Flying foxes are a protected species that play a vital role in the health and regeneration of our native forests and vegetation. They feed on the nectar and pollen of native flowers and fruits, dispersing seeds and pollinating plants over long distances as they go. These processes are crucial for preserving native trees and rainforest ecosystems, especially Eucalypts, and improve habitat for other native wildlife.

Visit Flying Foxes in the Clarence Valley or Little Aussie Battlers and for more information.

Flying-foxes in our region

The Clarence Valley is home to three species of flying-foxes: Little Red flying-foxes; Black flying-foxes; and the threatened Grey-Headed flying-foxes.  

They are nomadic species, travelling long distances and setting up camps seasonally based on food and water supplies. In the Clarence Valley there are 34 established flying-fox camps, where they can be found roosting in trees during the day depending on the time of year. Some camps are permanently occupied, while others attract flying-foxes in the warmer months when numbers in the region generally increase.

Due to the loss of natural habitat, we are increasingly seeing flying-foxes move into urban areas in search of food and shelter. This has been exacerbated in recent years by extreme weather conditions, where droughts have caused food shortages and heat stress for flying-foxes and led to them setting up temporary camps in residential areas of our region.

You can view locations of local flying-fox camps on our Flying-fox Camp Monitor, or add new ones if you notice a camp forming.

Managing Flying-foxes in the Clarence

Clarence Valley Council acknowledge the difficulties that can arise when living close to flying-foxes. Council is working to develop an LGA-wide Flying-fox Management Strategy to address the concerns and impacts of flying-foxes on the local community, while ensuring flying-foxes are protected from harm.

Maclean Flying-fox Management Strategy 2018 has been developed for the region’s largest permanent camp in Maclean. This strategy aims to reduce conflicts between humans and flying-foxes in Maclean, addressing the concerns of the local community who are impacted whilst conserving and co-existing with the flying-fox population.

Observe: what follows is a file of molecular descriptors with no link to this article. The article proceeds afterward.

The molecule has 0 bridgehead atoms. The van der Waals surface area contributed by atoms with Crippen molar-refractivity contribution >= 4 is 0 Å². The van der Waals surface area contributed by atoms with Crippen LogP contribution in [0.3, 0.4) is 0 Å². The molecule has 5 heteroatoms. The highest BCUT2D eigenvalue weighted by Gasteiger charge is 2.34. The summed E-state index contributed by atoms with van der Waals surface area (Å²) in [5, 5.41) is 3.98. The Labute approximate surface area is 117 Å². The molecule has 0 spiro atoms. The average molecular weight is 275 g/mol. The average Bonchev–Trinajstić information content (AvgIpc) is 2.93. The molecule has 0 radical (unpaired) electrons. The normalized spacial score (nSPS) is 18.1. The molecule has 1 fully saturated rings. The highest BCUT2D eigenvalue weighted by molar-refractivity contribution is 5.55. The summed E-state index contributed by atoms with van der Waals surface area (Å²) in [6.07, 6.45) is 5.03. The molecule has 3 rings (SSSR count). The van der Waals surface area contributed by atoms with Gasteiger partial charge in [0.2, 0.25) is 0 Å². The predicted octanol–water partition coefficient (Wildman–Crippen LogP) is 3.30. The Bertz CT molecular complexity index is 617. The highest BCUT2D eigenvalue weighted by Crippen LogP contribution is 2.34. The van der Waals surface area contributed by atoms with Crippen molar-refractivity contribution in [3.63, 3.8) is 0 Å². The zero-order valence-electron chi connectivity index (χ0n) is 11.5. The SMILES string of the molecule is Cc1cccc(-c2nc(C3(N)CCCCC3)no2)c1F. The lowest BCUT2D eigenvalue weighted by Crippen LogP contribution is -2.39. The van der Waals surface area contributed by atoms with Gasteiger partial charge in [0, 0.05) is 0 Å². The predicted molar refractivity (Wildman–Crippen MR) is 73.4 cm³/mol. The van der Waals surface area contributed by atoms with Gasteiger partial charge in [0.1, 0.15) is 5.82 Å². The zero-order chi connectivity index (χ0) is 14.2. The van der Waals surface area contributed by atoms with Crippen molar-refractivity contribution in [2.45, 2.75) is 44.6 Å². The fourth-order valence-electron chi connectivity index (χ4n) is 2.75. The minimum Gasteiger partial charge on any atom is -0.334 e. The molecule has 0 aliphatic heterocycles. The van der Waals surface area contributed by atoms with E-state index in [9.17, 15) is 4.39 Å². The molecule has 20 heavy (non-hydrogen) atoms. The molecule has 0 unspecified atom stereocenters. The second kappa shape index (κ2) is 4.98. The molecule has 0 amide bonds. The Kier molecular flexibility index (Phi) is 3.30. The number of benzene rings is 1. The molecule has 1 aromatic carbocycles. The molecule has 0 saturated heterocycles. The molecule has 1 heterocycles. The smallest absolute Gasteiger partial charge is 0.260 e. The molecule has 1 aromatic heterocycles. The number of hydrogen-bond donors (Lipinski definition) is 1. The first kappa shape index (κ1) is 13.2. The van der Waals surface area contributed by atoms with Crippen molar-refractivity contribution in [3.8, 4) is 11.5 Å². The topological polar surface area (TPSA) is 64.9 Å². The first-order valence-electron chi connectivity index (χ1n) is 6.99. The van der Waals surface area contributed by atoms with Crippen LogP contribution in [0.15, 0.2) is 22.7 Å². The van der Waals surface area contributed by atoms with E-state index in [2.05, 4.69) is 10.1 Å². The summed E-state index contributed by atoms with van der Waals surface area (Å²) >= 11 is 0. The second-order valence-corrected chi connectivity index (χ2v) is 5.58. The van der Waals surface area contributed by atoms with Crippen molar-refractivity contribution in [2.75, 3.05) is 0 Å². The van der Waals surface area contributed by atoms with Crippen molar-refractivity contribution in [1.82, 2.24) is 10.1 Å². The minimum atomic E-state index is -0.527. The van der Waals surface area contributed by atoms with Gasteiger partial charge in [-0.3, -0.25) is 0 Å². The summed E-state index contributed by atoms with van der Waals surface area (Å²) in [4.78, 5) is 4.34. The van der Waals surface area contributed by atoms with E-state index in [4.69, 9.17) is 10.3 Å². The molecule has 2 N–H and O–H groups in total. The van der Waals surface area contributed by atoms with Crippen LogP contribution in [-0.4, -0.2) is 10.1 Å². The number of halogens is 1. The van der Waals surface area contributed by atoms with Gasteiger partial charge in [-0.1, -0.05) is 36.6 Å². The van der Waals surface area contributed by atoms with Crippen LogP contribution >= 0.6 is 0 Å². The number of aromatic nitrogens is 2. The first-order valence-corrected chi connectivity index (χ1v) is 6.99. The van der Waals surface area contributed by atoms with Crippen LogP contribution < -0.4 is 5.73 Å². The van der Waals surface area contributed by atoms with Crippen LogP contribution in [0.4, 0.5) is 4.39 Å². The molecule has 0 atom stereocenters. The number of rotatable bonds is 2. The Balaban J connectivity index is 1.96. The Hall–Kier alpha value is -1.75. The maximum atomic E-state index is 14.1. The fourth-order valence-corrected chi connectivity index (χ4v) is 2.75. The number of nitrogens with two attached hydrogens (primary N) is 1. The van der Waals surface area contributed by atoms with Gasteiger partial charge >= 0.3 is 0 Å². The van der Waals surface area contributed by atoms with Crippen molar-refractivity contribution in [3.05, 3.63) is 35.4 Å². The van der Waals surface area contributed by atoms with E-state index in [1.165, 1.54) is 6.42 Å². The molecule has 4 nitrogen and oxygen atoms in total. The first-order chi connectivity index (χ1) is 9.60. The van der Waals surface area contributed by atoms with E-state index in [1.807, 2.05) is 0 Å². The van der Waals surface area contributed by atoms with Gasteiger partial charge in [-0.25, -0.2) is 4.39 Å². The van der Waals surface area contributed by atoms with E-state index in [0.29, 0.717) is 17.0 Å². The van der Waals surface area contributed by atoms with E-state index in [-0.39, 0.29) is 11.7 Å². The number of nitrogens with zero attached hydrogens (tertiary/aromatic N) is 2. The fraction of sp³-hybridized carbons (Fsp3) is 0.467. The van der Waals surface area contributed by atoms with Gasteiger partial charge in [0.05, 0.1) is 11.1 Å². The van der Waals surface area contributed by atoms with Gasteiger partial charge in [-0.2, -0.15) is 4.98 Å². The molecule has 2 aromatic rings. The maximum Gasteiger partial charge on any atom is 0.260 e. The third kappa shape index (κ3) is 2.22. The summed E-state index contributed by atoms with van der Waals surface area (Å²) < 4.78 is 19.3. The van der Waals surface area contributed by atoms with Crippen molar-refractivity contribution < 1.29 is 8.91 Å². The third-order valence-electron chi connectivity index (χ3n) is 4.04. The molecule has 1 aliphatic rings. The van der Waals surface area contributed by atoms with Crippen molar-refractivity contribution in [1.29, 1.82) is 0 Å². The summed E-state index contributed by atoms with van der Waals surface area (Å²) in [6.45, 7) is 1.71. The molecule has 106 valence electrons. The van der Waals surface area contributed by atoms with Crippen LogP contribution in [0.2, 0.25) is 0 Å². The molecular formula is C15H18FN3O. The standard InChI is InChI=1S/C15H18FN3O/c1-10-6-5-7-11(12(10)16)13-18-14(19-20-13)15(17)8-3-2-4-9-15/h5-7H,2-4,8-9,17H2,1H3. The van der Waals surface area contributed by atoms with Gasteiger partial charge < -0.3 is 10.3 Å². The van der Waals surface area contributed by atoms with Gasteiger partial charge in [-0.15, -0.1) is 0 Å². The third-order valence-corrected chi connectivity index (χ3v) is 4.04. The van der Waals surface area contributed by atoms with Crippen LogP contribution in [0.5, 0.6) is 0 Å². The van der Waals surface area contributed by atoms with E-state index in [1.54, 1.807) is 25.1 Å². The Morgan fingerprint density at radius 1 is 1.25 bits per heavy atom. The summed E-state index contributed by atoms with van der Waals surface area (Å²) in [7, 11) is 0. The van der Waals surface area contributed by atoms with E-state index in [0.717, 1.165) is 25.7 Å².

Susan Island – Restoring to Reduce Conflict is a new project funded through the Local Government New South Wales 10-year Flying-fox Habitat Restoration Program. This project will improve flying-fox habitat on Susan Island – already an important roosting and breeding area - by restoring remnant floodplain rainforest. The aim is to encourage flying-foxes back to the island and reduce ‘spill-over’ influxes into residential areas in South Grafton and Grafton. This long-term project will not only increase suitable habitat that supports healthy flying-fox populations but will have positive flow on effects for the overall biodiversity of Susan Island. 

Flying-foxes in the Clarence Valley provides up-to-date information on Council’s flying-fox projects and management activities. This Clarence Conversations webpage has been created as an engagement tool to communicate with the local community on everything flying-fox related, including helpful resources.

Living near flying-foxes

Living near a flying-fox camp can have its challenges and cause community concern about health and amenity impacts. Use these resources to find some simple measures to reduce impacts and minimise conflict:

Flying-foxes In Your Backyard(PDF, 1MB)

Living near a flying-fox camp

It is important to never touch or approach a flying-fox. Flying-foxes pose no major health risk to humans, unless you are bitten or scratched.

If you find a sick, injured, or dead flying-fox contact WIRES on 1300 094 737